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Old 01-19-2012, 06:02 AM   #1
xy6699
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Default RNA-seq assembly

Hi all,

I'm trying to find some novel transcripts and estimate their abundances using RNA-seq data (Illumina GA II, 76bp, paird-end). I have tried tophat+cufflinks, but no interesting novel transcript was found, so now I want to try the de novo assemblers. I have learned there are Trans-ABySS, Trinity.....but not sure how well they work or whether they are suitable for my data.

Is there any suggestions for the software I shall use or any comments?

Many thanks
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Old 01-19-2012, 11:15 AM   #2
jjohnson
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I personally like Trans-ABySS which analyzes ABySS-assembled contigs. But, you can;t go wrong with SW out of the Broad either. It may be best to try both.

But this may depend on the organism and amount of data you have. Trinity requires a GB of RAM per 1M reads. For Abyss, the single-processor version is for assembling genomes up to 100 Mb in size. The parallel version is implemented using MPI and is can assemble larger genomes.
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Old 01-19-2012, 01:25 PM   #3
westerman
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The newer version of Trinity is not so memory intensive. I recently ran a 400M read assembly using about 140 GB memory. I am not sure if you can then say Trinity takes 140/400 GB per 1M reads but also it is obvious that the old rule of thumb (1 GB per 1M reads) no longer holds.
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Old 01-20-2012, 02:21 AM   #4
xy6699
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Thanks a lot! It's human RNA-seq data and I have 20 samples (~1G per sample). Is it unrealistic to do the de novo assembly? Is the parallel version of Trans-ABySS capable to deal with human transcriptome?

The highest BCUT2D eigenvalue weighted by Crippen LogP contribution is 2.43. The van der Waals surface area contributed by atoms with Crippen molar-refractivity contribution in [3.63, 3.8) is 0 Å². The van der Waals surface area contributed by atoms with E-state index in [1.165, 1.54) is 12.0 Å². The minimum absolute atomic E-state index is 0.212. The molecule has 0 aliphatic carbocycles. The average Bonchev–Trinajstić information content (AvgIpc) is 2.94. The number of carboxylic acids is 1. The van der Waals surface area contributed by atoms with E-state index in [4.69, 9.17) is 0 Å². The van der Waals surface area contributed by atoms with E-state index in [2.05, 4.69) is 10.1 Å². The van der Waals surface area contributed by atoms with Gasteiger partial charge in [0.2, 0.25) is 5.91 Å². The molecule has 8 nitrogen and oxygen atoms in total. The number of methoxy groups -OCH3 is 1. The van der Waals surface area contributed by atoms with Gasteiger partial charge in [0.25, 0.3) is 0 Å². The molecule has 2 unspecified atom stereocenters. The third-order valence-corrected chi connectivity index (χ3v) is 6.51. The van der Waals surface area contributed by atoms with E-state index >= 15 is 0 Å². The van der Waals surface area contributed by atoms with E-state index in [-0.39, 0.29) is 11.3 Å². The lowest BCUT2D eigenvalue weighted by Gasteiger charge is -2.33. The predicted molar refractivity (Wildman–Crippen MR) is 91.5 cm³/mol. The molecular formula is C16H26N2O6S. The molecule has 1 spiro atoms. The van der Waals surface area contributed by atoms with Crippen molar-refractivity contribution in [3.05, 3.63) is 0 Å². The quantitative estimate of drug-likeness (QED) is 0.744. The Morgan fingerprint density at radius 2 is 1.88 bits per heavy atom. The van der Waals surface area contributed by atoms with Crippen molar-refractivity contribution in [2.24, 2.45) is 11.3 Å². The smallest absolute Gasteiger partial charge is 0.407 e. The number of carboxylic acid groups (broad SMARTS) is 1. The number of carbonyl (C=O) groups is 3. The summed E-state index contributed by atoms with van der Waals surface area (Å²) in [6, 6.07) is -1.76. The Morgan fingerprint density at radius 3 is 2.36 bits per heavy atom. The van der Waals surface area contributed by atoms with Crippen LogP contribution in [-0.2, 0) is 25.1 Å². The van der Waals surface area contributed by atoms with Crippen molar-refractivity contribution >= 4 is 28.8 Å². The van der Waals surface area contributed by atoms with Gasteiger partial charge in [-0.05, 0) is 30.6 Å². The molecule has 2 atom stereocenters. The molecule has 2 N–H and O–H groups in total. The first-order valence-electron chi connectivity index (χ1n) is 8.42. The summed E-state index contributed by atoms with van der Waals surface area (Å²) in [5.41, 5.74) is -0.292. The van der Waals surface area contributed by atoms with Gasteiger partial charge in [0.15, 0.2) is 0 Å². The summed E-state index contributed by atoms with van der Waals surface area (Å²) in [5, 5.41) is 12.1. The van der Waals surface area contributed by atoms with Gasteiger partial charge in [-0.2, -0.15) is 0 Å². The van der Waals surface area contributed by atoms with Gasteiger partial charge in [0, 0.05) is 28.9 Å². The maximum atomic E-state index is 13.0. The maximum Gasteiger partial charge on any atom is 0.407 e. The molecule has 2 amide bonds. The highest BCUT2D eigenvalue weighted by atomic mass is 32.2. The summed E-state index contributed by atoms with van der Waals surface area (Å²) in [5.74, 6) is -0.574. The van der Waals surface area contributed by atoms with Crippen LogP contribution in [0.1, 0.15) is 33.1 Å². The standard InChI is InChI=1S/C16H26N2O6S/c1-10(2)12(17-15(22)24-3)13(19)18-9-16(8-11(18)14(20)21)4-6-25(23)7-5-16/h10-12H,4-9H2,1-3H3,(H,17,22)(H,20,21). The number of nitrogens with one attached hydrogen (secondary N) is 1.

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Old 02-04-2012, 03:11 AM   #5
cahillcahill
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RNA-seq, also called "Whole Transcriptome Shotgun Sequencing" [1] ("WTSS") and dubbed "a revolutionary tool for transcriptomics",[2] refers to the use of high-throughput sequencing technologies to sequence cDNA in order to get information about a sample's RNA content, a technique that is quickly becoming invaluable in the study of diseases like cancer.[3] Thanks to the deep coverage and base level resolution provided by next-generation sequencing instruments, RNA-seq provides researchers with efficient ways to measure transcriptome data experimentally, allowing them to get information such as how different alleles of a gene are expressed, detect post-transcriptional mutations or identify gene fusions.
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Old 02-06-2012, 04:56 AM   #6
pbluescript
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Quote:
Originally Posted by cahillcahill View Post
RNA-seq, also called "Whole Transcriptome Shotgun Sequencing" [1] ("WTSS") and dubbed "a revolutionary tool for transcriptomics",[2] refers to the use of high-throughput sequencing technologies to sequence cDNA in order to get information about a sample's RNA content, a technique that is quickly becoming invaluable in the study of diseases like cancer.[3] Thanks to the deep coverage and base level resolution provided by next-generation sequencing instruments, RNA-seq provides researchers with efficient ways to measure transcriptome data experimentally, allowing them to get information such as how different alleles of a gene are expressed, detect post-transcriptional mutations or identify gene fusions.
If you're going to make such an obvious copy/paste, you should at least cite the source.
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Old 02-06-2012, 05:08 AM   #7
gringer
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Looks like Wikipedia, based on a google search:

http://en.wikipedia.org/wiki/RNA-Seq

But regardless, that comment doesn't seem to add anything to the discussion of this thread.

If you want to use Trinity, the best approach is to pool your samples together and assemble using the pooled samples. It is possible with minimal effort to tweak the current version of Trinity so that it will run with your samples in under 100GB of memory (and most likely half that).

Last edited by gringer; 02-06-2012 at 05:13 AM. Reason: added Trinity information
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